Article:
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Brownsville men charged with smuggling semi-automatic firearms to Mexico

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Two Brownsville men have been charged with smuggling guns from Texas to Mexico, announced U.S. Attorney for the Northern District of Texas Erin Nealy Cox.

A federal grand jury in Amarillo on Wednesday indicted Jose Celby Hernandez, a 30-year-old U.S. citizen, and Rene Rangel-Manjarrez, a 33-year-old legal permanent resident, on one count each of conspiracy to smuggle goods from the United States and one count each of smuggling goods from the United States.

According to the indictment, the defendants allegedly purchased multiple firearms – through private sales, from a federally licensed firearms dealer (FFL), and from an ATF undercover agent – for the purpose of exporting the guns to Mexico.

In order to avoid attracting undue suspicion, Mr. Hernandez allegedly recruited other individuals, including Mr. Rangel-Manjarrez, to purchase firearms on his behalf.

The straw purchasers, including Mr. Rangel-Manjarrez, allegedly lied on their ATF form 4473s, stating that they were the actual purchasers of the firearms, when they knew they intended to turn the guns over to Mr. Hernandez to be exported to Mexico.

Over a two month period, the pair allegedly purchased at least half a dozen .50 caliber Barrett rifles, a weapon of choice for International Firearms Trafficking Organizations.  These firearms are highly sought after by organizations like the Gulf Cartel for their ability to penetrate armored vehicles, aircraft, concrete shelters, and bullet-resisting targets.  Barrett rifles are capable of engaging targets at ranges of over one mile.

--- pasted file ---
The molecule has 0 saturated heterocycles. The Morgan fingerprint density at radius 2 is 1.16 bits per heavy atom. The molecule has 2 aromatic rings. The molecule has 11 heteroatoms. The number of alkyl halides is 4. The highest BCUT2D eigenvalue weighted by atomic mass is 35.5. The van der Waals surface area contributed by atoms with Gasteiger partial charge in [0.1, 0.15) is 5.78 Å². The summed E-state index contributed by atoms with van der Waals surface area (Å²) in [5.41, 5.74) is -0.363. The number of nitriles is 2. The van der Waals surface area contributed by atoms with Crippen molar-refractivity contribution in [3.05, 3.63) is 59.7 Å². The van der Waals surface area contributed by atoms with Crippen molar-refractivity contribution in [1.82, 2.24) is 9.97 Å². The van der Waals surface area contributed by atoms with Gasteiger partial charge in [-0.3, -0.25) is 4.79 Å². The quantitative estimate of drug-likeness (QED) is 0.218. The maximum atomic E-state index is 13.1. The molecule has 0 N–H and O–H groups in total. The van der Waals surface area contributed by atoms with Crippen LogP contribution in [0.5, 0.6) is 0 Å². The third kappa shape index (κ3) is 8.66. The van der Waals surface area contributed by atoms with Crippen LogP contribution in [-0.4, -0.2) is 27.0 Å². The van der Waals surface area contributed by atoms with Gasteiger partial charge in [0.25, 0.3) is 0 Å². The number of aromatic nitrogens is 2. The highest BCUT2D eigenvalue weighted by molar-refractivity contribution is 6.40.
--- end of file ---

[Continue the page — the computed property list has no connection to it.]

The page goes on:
“These defendants subverted important gun laws and smuggled lethal weapons across our borders,” said U.S. Attorney Erin Nealy Cox. “This prosecution is a public safety win for communities in the United States and in Mexico.”

“Preventing and disrupting firearms trafficking is a Dallas Field Division priority,” stated ATF Special Agent in Charge Jeffrey C. Boshek II.  “These arrests highlight the ATF and Department of Justice’s combined focus on combatting gun crime under Project Guardian.”

The defendants are considered innocent unless and until proven guilty in a court of law.

If convicted, they each face up to 10 years in federal prison.

The Bureau of Alcohol, Tobacco, Firearms, & Explosives’ Dallas Field Division, Homeland Security Investigations, the Irving Police Department and the Dallas Police Department conducted the investigation. Assistant U.S. Attorney Phelesa Guy is prosecuting the case.

The case was brought under Project Guardian, the Justice Department’s signature initiative to reduce gun violence using federal firearm laws.

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